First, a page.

Document Type



Doctor of Philosophy


Criminology and Criminal Justice

Date of Defense


Graduate Advisor

David A. Klinger, PhD


Alpert, Geoffrey

Carbone-Lopez, Kristin

Esbensen, Finn-Aage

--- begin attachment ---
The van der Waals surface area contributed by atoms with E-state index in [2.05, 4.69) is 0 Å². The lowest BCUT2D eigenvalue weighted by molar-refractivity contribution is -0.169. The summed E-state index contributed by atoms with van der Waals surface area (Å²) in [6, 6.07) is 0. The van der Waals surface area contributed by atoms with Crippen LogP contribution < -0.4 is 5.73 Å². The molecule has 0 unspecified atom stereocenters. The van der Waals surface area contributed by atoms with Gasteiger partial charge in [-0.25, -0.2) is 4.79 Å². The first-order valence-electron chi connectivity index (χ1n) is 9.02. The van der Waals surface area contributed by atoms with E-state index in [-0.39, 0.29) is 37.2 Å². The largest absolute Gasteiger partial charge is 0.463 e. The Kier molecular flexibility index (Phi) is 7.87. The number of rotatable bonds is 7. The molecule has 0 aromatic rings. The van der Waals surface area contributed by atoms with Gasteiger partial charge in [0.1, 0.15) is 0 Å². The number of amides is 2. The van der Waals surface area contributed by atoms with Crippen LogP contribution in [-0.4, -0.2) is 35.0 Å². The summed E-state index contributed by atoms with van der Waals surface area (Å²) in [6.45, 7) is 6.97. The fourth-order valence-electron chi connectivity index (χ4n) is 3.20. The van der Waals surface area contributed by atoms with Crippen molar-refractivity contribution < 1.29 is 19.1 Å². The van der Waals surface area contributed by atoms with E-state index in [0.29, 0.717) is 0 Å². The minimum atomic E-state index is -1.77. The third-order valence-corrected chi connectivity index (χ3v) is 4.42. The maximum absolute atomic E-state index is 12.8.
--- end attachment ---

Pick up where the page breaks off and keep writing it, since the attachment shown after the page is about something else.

How police officers exercise their unique power to use deadly force continues to be a topic of interest among academics and, due to recent events, has moved to the forefront of public policy concerns. A number of scholars have proposed theories as to how police officers make the decision to use deadly force, but arguably the most comprehensive deadly force decision-making framework was put forth by Arnold Binder and Peter Scharf three and a half decades ago (1980; Scharf and Binder, 1983). They posit that officers’ decision-making processes during an encounter that either includes police use of deadly force, or could have reasonably included police use of deadly force but did not, can be broken down into a four-phase model and that decisions made by a police officer during prior phases of the encounter have bearing on the officer’s final decision regarding whether to use deadly force. Previous work has referenced and assessed this framework (Scharf and Binder, 1983; Fridell and Binder, 1992), but scholars have yet to study decision-making processes during incidents in which multiple officers are involved, but only some chose to discharge their weapon. Using qualitative data collected during interviews with police officers across the United States who were involved in incidents in which at least one officer discharged his or her firearm and at least one officer did not, this study assessed the extent to which the Binder and Scharf deadly force decision-making framework applied to officers’ decision-making processes in events where only some officers present chose to shoot. By focusing on the decision-making processes of police officers participating in the same incident, the findings from this study shed light on reasons why, given the same situation, some officers decided to use deadly force against citizens, while other officers choose to hold fire. In addition, the way in which the data were collected provided an opportunity to assess whether and how individual officers’ decision-making processes were impacted by the presence and decisions made by other officers involved in the same incident.